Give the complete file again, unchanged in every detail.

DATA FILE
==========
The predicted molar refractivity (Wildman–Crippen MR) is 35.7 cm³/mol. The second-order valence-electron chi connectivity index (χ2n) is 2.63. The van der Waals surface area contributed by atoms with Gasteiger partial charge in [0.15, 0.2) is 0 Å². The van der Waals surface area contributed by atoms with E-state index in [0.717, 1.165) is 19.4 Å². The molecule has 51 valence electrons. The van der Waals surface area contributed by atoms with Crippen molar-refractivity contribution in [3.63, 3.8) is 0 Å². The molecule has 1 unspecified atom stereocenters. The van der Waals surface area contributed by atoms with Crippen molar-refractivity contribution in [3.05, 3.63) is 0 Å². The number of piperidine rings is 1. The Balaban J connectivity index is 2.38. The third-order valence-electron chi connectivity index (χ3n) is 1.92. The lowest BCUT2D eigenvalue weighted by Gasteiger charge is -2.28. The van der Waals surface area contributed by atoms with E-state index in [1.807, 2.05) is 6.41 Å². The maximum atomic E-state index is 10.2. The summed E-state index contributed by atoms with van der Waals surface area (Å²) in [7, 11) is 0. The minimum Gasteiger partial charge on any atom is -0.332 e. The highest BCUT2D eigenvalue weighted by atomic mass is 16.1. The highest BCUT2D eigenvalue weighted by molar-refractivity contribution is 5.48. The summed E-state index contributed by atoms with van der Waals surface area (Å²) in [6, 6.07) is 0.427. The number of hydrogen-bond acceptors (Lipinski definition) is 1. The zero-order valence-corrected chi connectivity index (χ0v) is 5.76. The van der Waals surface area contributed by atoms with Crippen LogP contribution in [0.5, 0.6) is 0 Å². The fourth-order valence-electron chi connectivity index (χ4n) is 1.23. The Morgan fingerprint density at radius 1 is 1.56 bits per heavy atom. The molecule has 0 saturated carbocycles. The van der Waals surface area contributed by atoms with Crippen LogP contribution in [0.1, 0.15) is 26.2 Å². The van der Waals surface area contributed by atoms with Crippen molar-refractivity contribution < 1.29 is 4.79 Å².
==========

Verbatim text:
The predicted molar refractivity (Wildman–Crippen MR) is 35.7 cm³/mol. The second-order valence-electron chi connectivity index (χ2n) is 2.63. The van der Waals surface area contributed by atoms with Gasteiger partial charge in [0.15, 0.2) is 0 Å². The van der Waals surface area contributed by atoms with E-state index in [0.717, 1.165) is 19.4 Å². The molecule has 51 valence electrons. The van der Waals surface area contributed by atoms with Crippen molar-refractivity contribution in [3.63, 3.8) is 0 Å². The molecule has 1 unspecified atom stereocenters. The van der Waals surface area contributed by atoms with Crippen molar-refractivity contribution in [3.05, 3.63) is 0 Å². The number of piperidine rings is 1. The Balaban J connectivity index is 2.38. The third-order valence-electron chi connectivity index (χ3n) is 1.92. The lowest BCUT2D eigenvalue weighted by Gasteiger charge is -2.28. The van der Waals surface area contributed by atoms with E-state index in [1.807, 2.05) is 6.41 Å². The maximum atomic E-state index is 10.2. The summed E-state index contributed by atoms with van der Waals surface area (Å²) in [7, 11) is 0. The minimum Gasteiger partial charge on any atom is -0.332 e. The highest BCUT2D eigenvalue weighted by atomic mass is 16.1. The highest BCUT2D eigenvalue weighted by molar-refractivity contribution is 5.48. The summed E-state index contributed by atoms with van der Waals surface area (Å²) in [6, 6.07) is 0.427. The number of hydrogen-bond acceptors (Lipinski definition) is 1. The zero-order valence-corrected chi connectivity index (χ0v) is 5.76. The van der Waals surface area contributed by atoms with Crippen LogP contribution in [0.5, 0.6) is 0 Å². The fourth-order valence-electron chi connectivity index (χ4n) is 1.23. The Morgan fingerprint density at radius 1 is 1.56 bits per heavy atom. The molecule has 0 saturated carbocycles. The van der Waals surface area contributed by atoms with Crippen LogP contribution in [0.1, 0.15) is 26.2 Å². The van der Waals surface area contributed by atoms with Crippen molar-refractivity contribution < 1.29 is 4.79 Å².